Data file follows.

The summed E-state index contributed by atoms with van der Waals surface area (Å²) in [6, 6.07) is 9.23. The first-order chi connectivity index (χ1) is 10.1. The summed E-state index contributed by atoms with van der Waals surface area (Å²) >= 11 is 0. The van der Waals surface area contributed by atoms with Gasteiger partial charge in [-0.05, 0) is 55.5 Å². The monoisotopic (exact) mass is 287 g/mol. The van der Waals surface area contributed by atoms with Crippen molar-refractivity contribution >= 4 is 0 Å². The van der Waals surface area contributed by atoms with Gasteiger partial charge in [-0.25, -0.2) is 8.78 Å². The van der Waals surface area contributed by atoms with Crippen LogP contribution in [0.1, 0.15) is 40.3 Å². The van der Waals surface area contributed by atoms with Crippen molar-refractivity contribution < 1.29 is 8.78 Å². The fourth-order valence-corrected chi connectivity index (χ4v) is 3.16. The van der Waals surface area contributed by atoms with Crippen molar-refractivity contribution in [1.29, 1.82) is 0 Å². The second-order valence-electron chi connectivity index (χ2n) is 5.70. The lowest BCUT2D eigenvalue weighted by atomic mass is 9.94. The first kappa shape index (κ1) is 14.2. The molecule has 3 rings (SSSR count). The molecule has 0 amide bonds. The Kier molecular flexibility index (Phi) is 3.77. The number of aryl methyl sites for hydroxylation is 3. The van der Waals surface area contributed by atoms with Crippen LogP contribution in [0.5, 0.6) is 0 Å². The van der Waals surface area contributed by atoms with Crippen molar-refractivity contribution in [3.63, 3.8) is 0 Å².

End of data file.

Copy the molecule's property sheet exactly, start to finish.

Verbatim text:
The summed E-state index contributed by atoms with van der Waals surface area (Å²) in [6, 6.07) is 9.23. The first-order chi connectivity index (χ1) is 10.1. The summed E-state index contributed by atoms with van der Waals surface area (Å²) >= 11 is 0. The van der Waals surface area contributed by atoms with Gasteiger partial charge in [-0.05, 0) is 55.5 Å². The monoisotopic (exact) mass is 287 g/mol. The van der Waals surface area contributed by atoms with Crippen molar-refractivity contribution >= 4 is 0 Å². The van der Waals surface area contributed by atoms with Gasteiger partial charge in [-0.25, -0.2) is 8.78 Å². The van der Waals surface area contributed by atoms with Crippen LogP contribution in [0.1, 0.15) is 40.3 Å². The van der Waals surface area contributed by atoms with Crippen molar-refractivity contribution < 1.29 is 8.78 Å². The fourth-order valence-corrected chi connectivity index (χ4v) is 3.16. The van der Waals surface area contributed by atoms with Crippen molar-refractivity contribution in [1.29, 1.82) is 0 Å². The second-order valence-electron chi connectivity index (χ2n) is 5.70. The lowest BCUT2D eigenvalue weighted by atomic mass is 9.94. The first kappa shape index (κ1) is 14.2. The molecule has 3 rings (SSSR count). The molecule has 0 amide bonds. The Kier molecular flexibility index (Phi) is 3.77. The number of aryl methyl sites for hydroxylation is 3. The van der Waals surface area contributed by atoms with Crippen LogP contribution in [0.5, 0.6) is 0 Å². The van der Waals surface area contributed by atoms with Crippen molar-refractivity contribution in [3.63, 3.8) is 0 Å².